Date of Award

2013

Degree Type

Thesis

Degree Name

Master of Science in Ocean Engineering

Department

Ocean Engineering

First Advisor

Aaron Bradshaw

Abstract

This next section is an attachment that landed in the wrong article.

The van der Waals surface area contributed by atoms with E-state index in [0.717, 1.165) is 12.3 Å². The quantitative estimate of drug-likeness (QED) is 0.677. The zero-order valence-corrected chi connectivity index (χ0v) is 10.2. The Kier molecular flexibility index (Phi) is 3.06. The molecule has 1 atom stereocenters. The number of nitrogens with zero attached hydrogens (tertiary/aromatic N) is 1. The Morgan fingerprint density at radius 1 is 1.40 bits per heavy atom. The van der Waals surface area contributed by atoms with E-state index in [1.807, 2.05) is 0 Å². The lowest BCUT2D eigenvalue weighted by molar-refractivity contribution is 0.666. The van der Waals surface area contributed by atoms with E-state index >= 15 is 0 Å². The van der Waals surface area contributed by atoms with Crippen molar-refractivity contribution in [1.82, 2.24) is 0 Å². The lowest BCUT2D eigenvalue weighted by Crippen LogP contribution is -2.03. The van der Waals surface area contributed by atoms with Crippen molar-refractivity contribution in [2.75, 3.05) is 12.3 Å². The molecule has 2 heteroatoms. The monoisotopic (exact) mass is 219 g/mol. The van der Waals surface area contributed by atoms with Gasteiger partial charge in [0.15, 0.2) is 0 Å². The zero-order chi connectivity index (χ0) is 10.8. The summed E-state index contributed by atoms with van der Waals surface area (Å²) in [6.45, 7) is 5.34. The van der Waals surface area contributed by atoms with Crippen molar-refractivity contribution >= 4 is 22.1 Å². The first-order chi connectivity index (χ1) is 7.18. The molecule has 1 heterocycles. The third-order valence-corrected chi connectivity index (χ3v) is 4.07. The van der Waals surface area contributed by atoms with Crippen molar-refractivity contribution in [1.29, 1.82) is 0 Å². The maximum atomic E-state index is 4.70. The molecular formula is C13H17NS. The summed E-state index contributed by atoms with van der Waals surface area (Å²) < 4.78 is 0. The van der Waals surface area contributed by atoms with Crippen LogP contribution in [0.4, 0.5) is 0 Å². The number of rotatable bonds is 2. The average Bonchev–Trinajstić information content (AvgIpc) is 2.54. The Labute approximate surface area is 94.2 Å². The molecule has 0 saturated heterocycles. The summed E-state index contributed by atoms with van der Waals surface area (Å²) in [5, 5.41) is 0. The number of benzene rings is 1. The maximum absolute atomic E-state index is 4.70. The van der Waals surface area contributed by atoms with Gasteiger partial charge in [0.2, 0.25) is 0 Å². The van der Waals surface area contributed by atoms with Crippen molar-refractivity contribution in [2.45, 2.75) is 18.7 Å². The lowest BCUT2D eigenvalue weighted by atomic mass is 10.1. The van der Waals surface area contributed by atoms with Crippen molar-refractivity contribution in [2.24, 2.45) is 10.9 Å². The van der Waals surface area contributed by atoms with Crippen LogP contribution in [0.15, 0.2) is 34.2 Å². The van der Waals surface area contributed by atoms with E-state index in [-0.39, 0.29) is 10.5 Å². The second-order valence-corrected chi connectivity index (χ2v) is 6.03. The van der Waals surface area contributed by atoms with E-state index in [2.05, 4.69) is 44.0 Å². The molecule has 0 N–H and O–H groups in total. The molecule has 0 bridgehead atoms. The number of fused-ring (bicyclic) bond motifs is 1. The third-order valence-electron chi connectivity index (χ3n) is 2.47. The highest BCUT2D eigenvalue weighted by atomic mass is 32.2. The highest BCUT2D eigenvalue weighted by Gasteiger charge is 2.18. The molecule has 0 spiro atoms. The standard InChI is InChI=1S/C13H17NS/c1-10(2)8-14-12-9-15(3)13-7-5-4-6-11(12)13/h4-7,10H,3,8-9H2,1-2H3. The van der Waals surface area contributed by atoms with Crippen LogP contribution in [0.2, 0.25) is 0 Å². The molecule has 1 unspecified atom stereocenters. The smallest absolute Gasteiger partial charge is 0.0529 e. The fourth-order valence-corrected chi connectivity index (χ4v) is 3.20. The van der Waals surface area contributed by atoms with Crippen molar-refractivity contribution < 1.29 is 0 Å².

This manuscript presents a strain-based procedure to screen for wave-induced residual pore pressures in the seabed. The generation of residual pore pressures can lead to instabilities and/or liquefaction within the seabed producing undesired consequences in the marine environment. Currently, techniques to predict wave-induced liquefaction are governed from seismic-based principles; however, differences between these two contrasting mechanisms (earthquakes and ocean waves) creates uncertainties within the soil relating to: the determination of an equivalent number of loading cycles representing the irregular time history of ocean wave loading, the prediction of cyclic resistance at low levels of effective stress (i.e. in near-surface sediments), and pore pressure generation in silty/clayey soils. First, the strain-based model is described. Linear elastic finite element analyses are used to develop normalized charts for estimating the cyclic shear stresses in an inhomogeneous seabed. The model is validated from existing wave tank experiments on silt. This comparison showed the generation and non-generation of excess pore pressure corresponded to factors of safety less than and greater than one respectively. Lastly, a case study is presented to illustrate the practical implementation of the model.

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